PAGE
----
LOS ANGELES (Reuters) – A week-old strike by more than 30,000 Los Angeles teachers that has disrupted classes for nearly half a million students neared an end on Tuesday as the teachers’ union and the second-largest U.S. school district reached a contract deal.
“I’m proud to announce, pending approval, that we have an agreement that will allow teachers to go back to work on their campuses tomorrow,” Mayor Eric Garcetti, who has mediated the talks, said at a news conference. He was joined by Alex Caputo-Pearl, the president of the United Teachers Los Angeles union, and Austin Beutner, the superintendent of the Los Angeles Unified School District.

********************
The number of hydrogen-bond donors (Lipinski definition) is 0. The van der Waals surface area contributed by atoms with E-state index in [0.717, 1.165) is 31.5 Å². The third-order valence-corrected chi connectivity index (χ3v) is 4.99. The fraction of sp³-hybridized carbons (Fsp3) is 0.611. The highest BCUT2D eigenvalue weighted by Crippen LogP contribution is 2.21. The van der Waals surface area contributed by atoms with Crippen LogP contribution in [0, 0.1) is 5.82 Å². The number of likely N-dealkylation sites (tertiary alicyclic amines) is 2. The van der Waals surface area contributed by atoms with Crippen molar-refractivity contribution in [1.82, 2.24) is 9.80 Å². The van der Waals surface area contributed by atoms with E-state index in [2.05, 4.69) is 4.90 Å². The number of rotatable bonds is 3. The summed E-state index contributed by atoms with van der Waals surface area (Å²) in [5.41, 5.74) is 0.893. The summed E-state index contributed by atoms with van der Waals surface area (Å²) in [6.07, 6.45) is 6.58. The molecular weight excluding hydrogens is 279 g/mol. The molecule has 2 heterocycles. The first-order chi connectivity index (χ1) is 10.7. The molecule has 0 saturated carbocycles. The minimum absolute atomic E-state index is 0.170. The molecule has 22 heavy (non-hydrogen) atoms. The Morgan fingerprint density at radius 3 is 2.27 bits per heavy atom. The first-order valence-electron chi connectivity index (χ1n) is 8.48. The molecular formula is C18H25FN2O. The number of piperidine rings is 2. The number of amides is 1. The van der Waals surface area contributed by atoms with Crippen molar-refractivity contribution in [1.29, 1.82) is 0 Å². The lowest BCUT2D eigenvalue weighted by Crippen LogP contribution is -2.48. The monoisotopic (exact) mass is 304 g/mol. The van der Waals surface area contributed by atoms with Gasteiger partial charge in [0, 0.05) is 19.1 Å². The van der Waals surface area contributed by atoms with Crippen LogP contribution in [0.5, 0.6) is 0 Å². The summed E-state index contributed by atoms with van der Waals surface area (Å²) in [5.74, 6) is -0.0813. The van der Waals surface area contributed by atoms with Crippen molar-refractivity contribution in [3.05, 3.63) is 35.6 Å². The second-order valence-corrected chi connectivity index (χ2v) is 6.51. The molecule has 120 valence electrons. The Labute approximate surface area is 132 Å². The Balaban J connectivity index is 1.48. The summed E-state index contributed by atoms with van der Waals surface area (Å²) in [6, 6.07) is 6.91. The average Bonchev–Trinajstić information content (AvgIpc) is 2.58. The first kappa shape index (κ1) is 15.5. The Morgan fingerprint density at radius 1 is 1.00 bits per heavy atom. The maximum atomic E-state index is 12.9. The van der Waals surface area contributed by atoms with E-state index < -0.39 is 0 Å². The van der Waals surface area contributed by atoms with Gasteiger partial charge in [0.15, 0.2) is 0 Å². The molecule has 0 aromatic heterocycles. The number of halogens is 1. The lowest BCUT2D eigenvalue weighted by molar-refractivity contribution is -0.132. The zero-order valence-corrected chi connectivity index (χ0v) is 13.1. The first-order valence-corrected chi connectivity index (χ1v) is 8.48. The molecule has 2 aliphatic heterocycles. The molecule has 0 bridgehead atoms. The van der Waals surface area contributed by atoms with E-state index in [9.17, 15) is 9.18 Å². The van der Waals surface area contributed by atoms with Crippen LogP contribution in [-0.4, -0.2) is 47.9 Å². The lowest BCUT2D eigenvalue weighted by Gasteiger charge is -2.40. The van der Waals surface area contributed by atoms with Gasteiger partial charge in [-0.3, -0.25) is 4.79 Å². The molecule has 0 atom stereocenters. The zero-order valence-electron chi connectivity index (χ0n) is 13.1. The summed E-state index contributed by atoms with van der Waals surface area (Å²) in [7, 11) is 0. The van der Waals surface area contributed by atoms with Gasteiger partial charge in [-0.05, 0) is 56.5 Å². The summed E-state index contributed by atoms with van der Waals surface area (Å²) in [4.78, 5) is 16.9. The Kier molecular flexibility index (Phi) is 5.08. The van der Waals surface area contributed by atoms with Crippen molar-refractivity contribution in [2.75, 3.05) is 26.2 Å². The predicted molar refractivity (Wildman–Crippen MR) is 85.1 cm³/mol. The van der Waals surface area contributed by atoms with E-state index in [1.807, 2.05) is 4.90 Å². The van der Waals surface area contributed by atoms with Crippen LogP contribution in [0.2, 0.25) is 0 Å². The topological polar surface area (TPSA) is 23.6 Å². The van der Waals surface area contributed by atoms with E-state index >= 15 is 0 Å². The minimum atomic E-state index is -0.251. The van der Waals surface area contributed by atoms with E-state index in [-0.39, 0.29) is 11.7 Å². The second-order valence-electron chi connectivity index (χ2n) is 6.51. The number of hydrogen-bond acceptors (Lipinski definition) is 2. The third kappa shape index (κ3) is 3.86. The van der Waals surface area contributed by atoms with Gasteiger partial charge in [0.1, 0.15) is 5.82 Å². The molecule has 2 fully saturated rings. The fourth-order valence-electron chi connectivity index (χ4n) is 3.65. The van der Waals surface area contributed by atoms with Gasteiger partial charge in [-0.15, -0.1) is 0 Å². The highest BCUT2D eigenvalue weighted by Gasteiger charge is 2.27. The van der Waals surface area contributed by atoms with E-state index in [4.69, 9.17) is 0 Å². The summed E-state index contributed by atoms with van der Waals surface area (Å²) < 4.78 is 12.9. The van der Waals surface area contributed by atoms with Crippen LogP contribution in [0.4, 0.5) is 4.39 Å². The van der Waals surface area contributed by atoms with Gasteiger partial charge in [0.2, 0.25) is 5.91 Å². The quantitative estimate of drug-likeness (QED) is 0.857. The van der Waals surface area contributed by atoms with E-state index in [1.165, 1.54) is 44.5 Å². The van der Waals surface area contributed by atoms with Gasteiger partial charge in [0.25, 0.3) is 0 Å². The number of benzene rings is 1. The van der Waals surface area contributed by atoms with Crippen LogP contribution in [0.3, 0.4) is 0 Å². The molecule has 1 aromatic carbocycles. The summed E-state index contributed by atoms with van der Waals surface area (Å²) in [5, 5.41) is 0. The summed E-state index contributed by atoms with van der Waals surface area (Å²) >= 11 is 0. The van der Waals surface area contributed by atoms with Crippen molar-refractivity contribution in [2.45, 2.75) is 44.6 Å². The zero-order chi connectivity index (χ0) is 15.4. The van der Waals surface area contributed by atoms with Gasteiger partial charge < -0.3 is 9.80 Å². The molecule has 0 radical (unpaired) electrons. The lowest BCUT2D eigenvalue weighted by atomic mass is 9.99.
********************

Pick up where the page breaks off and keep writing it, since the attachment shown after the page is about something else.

Precise terms of the deal were not immediately disclosed.
Teachers walked off the job on Jan. 14 in their first strike in three decades against school district, demanding higher pay, smaller class sizes and the hiring of more support staff, such as nurses and guidance counselors.
The union also sought restrictions on the steady expansion of independently managed charter schools, arguing they divert resources from traditional classroom instruction for the bulk of the district’s students.
Reporting by Steve Gorman; Additional reporting by Jonathan Allen; Editing by Scott Malone and Susan Thomas